FedEx’s Fred Smith has been describing how his company has been doing business during the COVID-19 outbreak. Far from needing a bailout from the US government like the passenger airlines, he said that “in certain cases our business has increased” although “in others it has declined”.
Speaking on US television, he commented that FedEx’s strength meant that “we should not have to shut down long term projects like facilities construction and purchase of aeroplanes and trucks” and he contrasted FedEx with the state of the airline industry; “FedEx is not expecting any lay-offs at all, our people are working very heavily on the business-to-business side, moving things for hospitals and diagnostic labs, picking-up specimens and taking them to various locations that they can be tested, the passenger carriers is a completely different story”.
Fred Smith pointed out that FedEx has been dealing with the problem for some time; “We began to deal with this problem in our operations in China in January and there we took extraordinary measures to protect our people and our pilots, just last week, for example, we flew 246 flights in and out of China so we have been dealing with this for a long time.”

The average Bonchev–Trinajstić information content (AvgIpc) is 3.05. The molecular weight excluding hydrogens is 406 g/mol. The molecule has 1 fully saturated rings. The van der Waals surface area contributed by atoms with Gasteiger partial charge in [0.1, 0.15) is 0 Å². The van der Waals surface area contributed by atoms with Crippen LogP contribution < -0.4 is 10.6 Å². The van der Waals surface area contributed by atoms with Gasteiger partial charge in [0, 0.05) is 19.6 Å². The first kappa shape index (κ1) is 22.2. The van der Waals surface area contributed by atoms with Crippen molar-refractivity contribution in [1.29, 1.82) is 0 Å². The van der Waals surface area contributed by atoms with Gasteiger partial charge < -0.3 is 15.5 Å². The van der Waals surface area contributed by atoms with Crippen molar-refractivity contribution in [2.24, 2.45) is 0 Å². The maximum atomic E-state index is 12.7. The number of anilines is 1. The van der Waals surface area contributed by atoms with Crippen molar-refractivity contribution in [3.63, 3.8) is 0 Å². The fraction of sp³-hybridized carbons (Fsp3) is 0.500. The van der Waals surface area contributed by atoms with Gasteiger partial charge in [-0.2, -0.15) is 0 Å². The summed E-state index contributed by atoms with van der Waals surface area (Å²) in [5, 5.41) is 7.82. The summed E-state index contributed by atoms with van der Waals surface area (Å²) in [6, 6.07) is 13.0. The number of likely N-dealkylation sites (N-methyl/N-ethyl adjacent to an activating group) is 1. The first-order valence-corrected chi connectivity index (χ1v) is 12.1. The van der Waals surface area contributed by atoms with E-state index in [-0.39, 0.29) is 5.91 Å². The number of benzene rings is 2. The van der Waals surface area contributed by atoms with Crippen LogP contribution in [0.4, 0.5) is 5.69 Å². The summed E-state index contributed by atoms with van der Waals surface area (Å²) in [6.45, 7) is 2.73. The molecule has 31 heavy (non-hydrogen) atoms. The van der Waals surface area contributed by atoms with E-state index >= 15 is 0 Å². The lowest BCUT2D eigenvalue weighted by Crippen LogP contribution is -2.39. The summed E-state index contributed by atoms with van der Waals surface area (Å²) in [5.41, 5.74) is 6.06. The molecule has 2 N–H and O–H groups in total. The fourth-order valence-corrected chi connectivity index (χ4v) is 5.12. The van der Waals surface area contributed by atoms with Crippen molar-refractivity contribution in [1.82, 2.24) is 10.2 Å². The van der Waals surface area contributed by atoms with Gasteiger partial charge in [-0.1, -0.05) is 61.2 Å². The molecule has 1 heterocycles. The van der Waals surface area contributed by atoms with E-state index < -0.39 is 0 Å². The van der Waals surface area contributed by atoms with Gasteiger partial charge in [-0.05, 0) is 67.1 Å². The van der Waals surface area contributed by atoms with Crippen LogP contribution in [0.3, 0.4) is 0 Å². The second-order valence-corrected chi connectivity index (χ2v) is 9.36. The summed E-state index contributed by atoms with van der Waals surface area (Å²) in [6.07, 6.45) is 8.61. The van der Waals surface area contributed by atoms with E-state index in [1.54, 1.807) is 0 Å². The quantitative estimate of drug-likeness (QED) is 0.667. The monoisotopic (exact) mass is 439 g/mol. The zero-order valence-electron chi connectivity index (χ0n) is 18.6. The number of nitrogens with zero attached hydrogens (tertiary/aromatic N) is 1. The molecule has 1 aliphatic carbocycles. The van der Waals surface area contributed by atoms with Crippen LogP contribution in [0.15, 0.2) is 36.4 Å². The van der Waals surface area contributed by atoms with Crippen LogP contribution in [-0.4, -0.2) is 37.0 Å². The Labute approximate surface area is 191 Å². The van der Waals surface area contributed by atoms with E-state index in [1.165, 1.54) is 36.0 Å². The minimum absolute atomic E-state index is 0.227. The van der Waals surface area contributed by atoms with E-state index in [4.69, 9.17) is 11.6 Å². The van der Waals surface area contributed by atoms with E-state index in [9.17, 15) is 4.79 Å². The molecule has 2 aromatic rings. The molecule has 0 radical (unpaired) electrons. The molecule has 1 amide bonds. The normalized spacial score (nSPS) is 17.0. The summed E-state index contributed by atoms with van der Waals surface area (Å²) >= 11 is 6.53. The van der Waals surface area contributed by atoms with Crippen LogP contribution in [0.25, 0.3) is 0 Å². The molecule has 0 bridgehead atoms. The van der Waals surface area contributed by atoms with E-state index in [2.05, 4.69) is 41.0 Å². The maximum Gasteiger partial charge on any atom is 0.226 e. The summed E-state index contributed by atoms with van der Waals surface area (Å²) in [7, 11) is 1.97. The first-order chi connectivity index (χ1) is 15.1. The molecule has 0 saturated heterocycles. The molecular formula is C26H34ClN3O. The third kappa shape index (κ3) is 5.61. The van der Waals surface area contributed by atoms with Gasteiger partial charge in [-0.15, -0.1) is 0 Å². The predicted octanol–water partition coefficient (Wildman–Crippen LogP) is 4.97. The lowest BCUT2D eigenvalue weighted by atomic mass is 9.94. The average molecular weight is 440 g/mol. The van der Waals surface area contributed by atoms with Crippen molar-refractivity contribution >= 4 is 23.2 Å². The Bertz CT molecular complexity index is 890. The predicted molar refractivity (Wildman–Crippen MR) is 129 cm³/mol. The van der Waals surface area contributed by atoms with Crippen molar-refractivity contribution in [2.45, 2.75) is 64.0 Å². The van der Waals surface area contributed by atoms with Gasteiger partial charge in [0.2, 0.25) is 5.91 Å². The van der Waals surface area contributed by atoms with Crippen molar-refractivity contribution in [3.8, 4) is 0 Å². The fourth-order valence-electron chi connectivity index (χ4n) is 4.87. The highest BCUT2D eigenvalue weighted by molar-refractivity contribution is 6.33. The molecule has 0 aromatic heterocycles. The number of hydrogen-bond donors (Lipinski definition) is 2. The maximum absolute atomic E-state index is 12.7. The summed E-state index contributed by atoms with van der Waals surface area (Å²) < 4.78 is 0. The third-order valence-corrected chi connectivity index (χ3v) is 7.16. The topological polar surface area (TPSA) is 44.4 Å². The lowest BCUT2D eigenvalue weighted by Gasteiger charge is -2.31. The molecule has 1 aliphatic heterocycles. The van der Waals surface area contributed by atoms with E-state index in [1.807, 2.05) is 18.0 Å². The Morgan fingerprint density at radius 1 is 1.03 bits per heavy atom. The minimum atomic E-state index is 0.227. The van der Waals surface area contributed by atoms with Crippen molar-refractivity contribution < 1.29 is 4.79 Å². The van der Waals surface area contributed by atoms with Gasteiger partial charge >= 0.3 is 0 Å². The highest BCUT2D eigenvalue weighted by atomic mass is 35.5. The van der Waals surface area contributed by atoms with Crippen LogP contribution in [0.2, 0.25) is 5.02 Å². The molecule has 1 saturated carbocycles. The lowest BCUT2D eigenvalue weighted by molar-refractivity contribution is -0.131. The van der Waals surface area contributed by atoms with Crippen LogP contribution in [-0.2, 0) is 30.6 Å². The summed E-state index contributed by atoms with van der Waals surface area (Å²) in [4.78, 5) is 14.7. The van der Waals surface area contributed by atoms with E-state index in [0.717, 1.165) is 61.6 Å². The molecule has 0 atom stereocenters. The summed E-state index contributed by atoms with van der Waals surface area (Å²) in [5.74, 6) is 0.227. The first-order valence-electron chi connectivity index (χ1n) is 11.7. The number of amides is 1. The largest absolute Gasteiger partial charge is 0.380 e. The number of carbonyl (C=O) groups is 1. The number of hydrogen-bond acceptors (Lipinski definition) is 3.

Importantly he commented that “China is now back most in production, about 90% of their big factories are open and their smaller businesses less so but about 70%. So with the shut-down of passenger operations across the Pacific, we have a significant backlog coming into this country and a significant amount of traffic going back to China”.
He also went on to note that even on trans-Atlantic routes “our purple-tail aircraft are carrying a lot of stuff both ways, passenger-planes, which carry a lot of stuff in the underbellies including some for us, they are all but gone from the market”.
Fred Smith did not quantify the impact of the crisis on FedEx, however, he did confirm what appears to be the structural issues, namely the ability of non-passenger aircraft to exploit the market as well as the boom in life-science logistics. He did not discuss the sudden leap in demand for last-mile deliveries and it is a good question how much of this FedEx can capture. None-the-less it illustrates that the news in the logistics sector is not all bad.
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Source: Transport Intelligence, March 24, 2020
Author: Thomas Cullen